Monthly Archives: March 2015

Get your financial ducks in a row before you go house hunting

Spring is just around the corner and many people, both the seasoned homeowner and the first-time homebuyer, will be in the market for a new home. Whether you’re upgrading, downsizing, relocating or tired of the rental scene, the sooner you get your finances and credit in shape the easier it will be to get a mortgage loan.

Here are some helpful tips to help you prepare for your future home purchase:

What’s your credit history look like?
The first thing you should be focusing on is your credit history. Do you pay your bills on time? If you are a renter, do you have a history of paying your rent on time? Most mortgage lenders today require the last 12 months of cancelled checks if you’re renting from a private individual or they will want to contact the rental agency to determine if you pay your rent on time. If you are a homeowner, the lender will be looking at your mortgage history – have you paid your mortgage payments on time?

Do you have any delinquent accounts? These are accounts that are late, charged-off, sent to collections, etc. These can seriously affect your credit score as well as your ability to obtain a mortgage. If you have any of these accounts, you should pay them off before applying for a mortgage.

Keep close tabs on your credit
It’s a different world out there today with respect to credit scores. If you have less than a 700 credit score, you can expect to pay higher fees or a sizable down payment.

If there are discrepancies, file a dispute by with the credit bureaus.

Monitor your credit score. Check for inaccuracies that can hurt your credit score and hinder your chances of getting the best mortgage deals or a mortgage at all.

Stop applying for credit a year before you apply for a mortgage and avoid large purchases until you’ve closed on your new home.

If possible pay off any balances on your credit cards and then don’t use them for at least 45 days prior to applying for a loan.

Make sure to have three trade lines (e.g. credit cards, student or car loans, etc.) that have been open, active and in good standing for at least a year.

Figure out what you can afford
The last thing you want is too much house for your pocketbook. The home of your dreams will quickly become your worst nightmare.

There are several rules of thumb that can help you get a grasp on how much house you can afford. Typically with FHA financing, your home payment can’t exceed 31 percent of your monthly income…with some mitigating factors this percentage can be higher. If you are obtaining a conventional mortgage, a safe rule of thumb is that your home expenses shouldn’t exceed 28 percent of your gross monthly income.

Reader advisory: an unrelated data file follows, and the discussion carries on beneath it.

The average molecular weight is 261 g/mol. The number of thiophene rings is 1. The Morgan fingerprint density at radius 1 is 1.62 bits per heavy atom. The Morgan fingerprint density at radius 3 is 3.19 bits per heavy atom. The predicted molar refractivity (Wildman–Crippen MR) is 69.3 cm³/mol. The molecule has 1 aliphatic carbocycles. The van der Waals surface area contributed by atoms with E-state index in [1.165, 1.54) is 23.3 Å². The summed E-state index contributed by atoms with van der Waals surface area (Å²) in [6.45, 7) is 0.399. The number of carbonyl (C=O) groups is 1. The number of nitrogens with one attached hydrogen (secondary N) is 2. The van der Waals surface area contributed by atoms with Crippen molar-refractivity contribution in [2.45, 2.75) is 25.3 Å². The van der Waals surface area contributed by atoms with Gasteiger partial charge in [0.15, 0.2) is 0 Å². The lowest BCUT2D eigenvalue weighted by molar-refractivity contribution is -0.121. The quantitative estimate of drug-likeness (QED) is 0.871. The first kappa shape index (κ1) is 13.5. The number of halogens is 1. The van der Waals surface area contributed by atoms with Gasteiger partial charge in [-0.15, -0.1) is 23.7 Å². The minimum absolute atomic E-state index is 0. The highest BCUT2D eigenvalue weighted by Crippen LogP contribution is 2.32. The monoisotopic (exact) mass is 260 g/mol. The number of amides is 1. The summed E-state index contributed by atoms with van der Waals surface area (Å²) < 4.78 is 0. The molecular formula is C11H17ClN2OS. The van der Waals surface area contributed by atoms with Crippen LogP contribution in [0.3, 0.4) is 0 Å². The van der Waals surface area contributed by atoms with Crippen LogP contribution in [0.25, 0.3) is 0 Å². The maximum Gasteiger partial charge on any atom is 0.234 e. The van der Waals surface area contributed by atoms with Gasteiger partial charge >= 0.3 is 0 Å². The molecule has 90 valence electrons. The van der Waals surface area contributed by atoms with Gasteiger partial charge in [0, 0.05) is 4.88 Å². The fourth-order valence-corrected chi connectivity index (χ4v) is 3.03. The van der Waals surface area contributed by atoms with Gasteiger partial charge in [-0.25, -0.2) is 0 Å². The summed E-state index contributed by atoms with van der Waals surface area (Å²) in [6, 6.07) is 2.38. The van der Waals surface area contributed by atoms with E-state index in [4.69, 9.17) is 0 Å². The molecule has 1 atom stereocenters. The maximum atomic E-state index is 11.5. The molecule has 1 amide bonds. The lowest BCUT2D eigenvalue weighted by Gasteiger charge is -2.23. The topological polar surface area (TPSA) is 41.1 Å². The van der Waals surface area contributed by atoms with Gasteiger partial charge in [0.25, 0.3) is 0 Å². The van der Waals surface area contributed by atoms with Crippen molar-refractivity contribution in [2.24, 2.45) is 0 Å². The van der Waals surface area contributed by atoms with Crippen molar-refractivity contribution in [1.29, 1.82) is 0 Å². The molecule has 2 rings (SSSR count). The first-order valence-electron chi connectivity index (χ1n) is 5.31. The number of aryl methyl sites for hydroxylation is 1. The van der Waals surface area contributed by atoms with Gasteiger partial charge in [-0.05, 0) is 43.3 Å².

Save for your down payment and closing costs
Depending on your credit situation and specific financing, you will need to save for a down payment. A bigger down payment doesn’t guarantee loan approval but it sure helps. And don’t forget the closing costs associated with a home purchase and the mortgage.

Your savings should reflect a figure that is over and above the down payment and closing costs. Lenders want to know that you’re not living hand to mouth. Three to five months’ worth of mortgage payments in savings makes you a much better loan candidate.

Do your homework
Make sure you fully understand all the costs involved in homeownership. There are property taxes, insurance and in some cases homeowner’s fees. If you are upgrading, most likely the utility bills associated with your new home are higher. Also keep in mind that the cost of repairs, maintenance and decorating may be higher than you think.

Get pre-approved
If you’re serious about purchasing a new home, get your financing in place before you walk through the first door. Get all your paperwork together and meet with a mortgage lender.

Find a house that you like
Purchase a house that you like and will fit your needs for several years to come.

Gone are the days of quick sales and depending on how much you put down and all the extraneous costs involved in a home purchase, not to the mention the costs involved in selling your current home and relocating, short-term ownership can be quite expensive.